Magazine article The American Conservative

Russia's Backyard

Magazine article The American Conservative

Russia's Backyard

Article excerpt

IN LATE MAY, tensions between Russia and Georgia increased after Moscow accused its Caucasian neighbor of spying and aiding rebels in Chechnya and Dagestan. Russian authorities accused Ramzan Turkoshvili, an ethnic Chechen born in Georgia, of funneling aid to rebels in southern Russia, effectively labeling Georgia a state sponsor of terrorism.

The flap comes after Russia reinforced its "peacekeeping" units and elevated its diplomatic representation in the breakaway regions of Abkhazia and South Ossetia. These moves appear to have paved the way for formal recognition of the two Russian-backed statelets inside Georgia, and they seem likely to lead to renewed hostilities between the breakaway regions and Tbilisi.

But rather than proving why Georgia is a bad candidate for integration into NATO and a liability to American interests, these episodes are almost certain to solidify Washington's bipartisan consensus that the U.S. should guarantee Georgian sovereignty.

Those looking for different views on American policy toward Russia and the Caucasus among the presidential contenders will be disappointed. John McCain's bizarrely passionate commitment to successive Georgian governments is well known, and his likely Democratic opponent's views are fundamentally no different. Along with a broad swathe of other Democrats, Barack Obama has co-sponsored a resolution calling for Ukrainian and Georgian membership in NATO, demonstrating that his professed interest in bipartisanship helps to reinforce the ruinous policies that his supporters believe he will change.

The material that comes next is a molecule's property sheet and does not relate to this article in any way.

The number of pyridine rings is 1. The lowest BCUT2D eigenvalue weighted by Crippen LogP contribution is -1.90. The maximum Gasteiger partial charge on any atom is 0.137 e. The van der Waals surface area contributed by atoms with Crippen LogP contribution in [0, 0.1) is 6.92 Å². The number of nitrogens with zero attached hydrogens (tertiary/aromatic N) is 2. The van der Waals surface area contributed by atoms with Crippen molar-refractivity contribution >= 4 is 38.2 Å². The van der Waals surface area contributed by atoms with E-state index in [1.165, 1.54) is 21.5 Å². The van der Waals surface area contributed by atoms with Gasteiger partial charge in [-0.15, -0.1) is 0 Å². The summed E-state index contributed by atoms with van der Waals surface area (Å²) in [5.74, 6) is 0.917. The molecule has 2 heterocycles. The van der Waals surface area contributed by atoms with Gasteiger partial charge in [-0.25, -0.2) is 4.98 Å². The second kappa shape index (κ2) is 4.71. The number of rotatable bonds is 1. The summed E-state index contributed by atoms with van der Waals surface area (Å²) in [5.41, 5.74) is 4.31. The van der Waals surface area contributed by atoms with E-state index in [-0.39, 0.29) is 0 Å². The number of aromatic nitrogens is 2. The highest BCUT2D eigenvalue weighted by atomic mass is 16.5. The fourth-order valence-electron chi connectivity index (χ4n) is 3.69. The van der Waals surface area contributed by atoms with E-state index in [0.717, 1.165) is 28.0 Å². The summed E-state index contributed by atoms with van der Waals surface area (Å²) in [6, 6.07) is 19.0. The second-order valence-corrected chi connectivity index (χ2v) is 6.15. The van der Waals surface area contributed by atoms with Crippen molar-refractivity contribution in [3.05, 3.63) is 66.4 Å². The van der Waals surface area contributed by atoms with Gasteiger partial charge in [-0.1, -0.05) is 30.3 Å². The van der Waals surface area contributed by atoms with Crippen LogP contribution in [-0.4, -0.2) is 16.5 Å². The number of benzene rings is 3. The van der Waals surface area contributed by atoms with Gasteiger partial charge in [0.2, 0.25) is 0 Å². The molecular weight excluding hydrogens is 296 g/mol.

The broader foreign-policy agreement between the two campaigns is symbolized by the collaboration of two of their respective advisers, Robert Kagan and Ivo Daalder. Earlier this year, the pair co-authored an op-ed in the Washington Post that laid out plans for achieving future interventions abroad and hinted at the creation of a "Concert of Democracies." This idea is essentially identical to McCain's proposed league, which opposes the influence of Russia even in its own backyard.

Kagan asked recently, "Would the United States really want to live in a world where Russia holds sway over Georgia and the Ukraine?" Chillingly, either future administration would probably answer, "No." But the appropriate response would be, "Sure, why not?" These are states that, until very recently, were Soviet republics and were Russian provinces for at least a century before the revolution--and much longer than that in the case of Ukraine. It's not just as if Russia declared American influence in Latin America unacceptable, rather, from the Russian perspective, it would be like declaring American influence in Texas and Hawaii offensive. …

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